S Carreg
Posts: 260
Location: De Cymru (West Wales, UK)
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Yeah we are using a sawdust (well, wood shavings) bucket at the moment, pee only though. I will get the book, been meaning to read it for ages anyway though it wasn't urgent before! From discussions of it that I have read though, I've gotten the impression that it's vitally important to compost the poop at hot compost temperatures in order to be safe. My compost heap isn't that big and it doesn't really get that hot, so I'd be concerned about that.
 
pollinator
Posts: 2224
Location: Kent, UK - Zone 8
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I'm staying at my inlaw's place in South Wales at the moment. They have very similar problems with their septic system.

I set up a simple composting toilet in their old privy building- just a box with a toilet seat and a bucket of sawdust beneath. When the house is crowded or the water table is high it is very useful.

All deposits get put straight into the ordinary garden/kitchen compost heap. Poo in a heap of sawdust breaks down really fast and doesn't smell. We just try to pull other material over the top which helps it heat up and keeps critters off. Straw is good, or garden hedge trimmings.

Have a read of the Humanure Handbook.

We get our sawdust free by the cubic meter bag from a local chestnut coppice worker.
 
S Carreg
Posts: 260
Location: De Cymru (West Wales, UK)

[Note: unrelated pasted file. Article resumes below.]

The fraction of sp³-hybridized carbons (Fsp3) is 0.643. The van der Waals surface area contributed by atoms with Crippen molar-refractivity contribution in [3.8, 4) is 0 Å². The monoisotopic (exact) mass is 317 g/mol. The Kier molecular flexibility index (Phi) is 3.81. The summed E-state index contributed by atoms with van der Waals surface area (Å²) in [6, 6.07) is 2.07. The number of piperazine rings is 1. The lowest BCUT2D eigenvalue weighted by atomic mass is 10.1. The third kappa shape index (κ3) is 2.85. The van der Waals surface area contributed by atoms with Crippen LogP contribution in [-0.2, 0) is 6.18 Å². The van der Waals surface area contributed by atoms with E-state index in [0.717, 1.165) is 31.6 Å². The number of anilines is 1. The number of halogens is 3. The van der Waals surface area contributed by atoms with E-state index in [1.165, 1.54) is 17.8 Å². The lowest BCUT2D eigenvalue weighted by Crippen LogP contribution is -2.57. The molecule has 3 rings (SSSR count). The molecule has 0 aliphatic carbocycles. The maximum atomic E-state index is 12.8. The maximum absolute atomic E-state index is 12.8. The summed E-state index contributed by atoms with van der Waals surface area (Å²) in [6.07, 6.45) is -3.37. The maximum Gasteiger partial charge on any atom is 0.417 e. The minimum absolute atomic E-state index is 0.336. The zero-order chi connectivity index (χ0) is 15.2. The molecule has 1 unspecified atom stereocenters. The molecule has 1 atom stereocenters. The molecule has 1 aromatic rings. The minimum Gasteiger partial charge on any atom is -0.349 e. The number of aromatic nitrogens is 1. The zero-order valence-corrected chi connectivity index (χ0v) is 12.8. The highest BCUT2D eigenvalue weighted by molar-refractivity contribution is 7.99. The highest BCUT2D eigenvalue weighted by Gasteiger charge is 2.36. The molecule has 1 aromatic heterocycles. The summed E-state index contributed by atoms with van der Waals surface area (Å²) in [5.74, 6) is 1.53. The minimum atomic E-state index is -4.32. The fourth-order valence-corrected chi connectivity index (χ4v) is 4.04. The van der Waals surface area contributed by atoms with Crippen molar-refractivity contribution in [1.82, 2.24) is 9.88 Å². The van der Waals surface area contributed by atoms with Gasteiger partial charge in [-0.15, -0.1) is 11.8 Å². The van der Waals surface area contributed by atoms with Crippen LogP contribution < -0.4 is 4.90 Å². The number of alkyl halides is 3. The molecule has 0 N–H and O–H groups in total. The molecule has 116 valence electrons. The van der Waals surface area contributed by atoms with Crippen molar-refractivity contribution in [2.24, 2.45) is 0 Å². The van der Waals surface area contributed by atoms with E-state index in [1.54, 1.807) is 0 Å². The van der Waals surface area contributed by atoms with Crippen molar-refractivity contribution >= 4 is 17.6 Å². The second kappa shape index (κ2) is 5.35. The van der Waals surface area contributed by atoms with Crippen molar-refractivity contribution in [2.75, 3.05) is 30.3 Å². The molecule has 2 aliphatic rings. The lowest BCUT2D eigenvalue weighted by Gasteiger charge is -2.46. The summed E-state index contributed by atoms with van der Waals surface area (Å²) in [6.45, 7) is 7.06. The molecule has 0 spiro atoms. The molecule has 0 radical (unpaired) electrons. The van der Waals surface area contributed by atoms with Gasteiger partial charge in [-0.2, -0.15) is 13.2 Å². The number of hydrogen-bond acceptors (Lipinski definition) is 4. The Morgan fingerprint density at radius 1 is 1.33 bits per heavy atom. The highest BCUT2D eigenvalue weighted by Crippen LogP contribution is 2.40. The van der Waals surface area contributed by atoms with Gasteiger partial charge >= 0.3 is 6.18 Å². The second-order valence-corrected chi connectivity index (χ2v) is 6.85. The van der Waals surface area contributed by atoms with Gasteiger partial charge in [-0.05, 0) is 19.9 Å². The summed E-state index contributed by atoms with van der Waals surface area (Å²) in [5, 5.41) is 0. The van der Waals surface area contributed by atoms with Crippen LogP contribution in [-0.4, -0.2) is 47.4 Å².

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Thanks Michael. I so dearly wish that we had a collection of old outbuildings, an old privy would be such a boon! I will get a copy of the book for sure, and hopefully be able to figure out plans for building an outdoor loo in the next few months...
 
Michael Cox
pollinator
Posts: 2224
Location: Kent, UK - Zone 8
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You should be able to get the Humanure handbook as a free PDF.

We use composting loos regularly, including for hosting large events (200+ guests for an opera in the garden last summer). You get great compost, just avoid pine shavings as they are slower to break down and less absorbent.
 
Posts: 36
Location: Southwest UK, Maritime Temperate climate, Zone 9, AHS Heat Zone 1
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The humanure is an element that heats the compost up, so you don't need to already have hot compost. Just chuck it on and cover well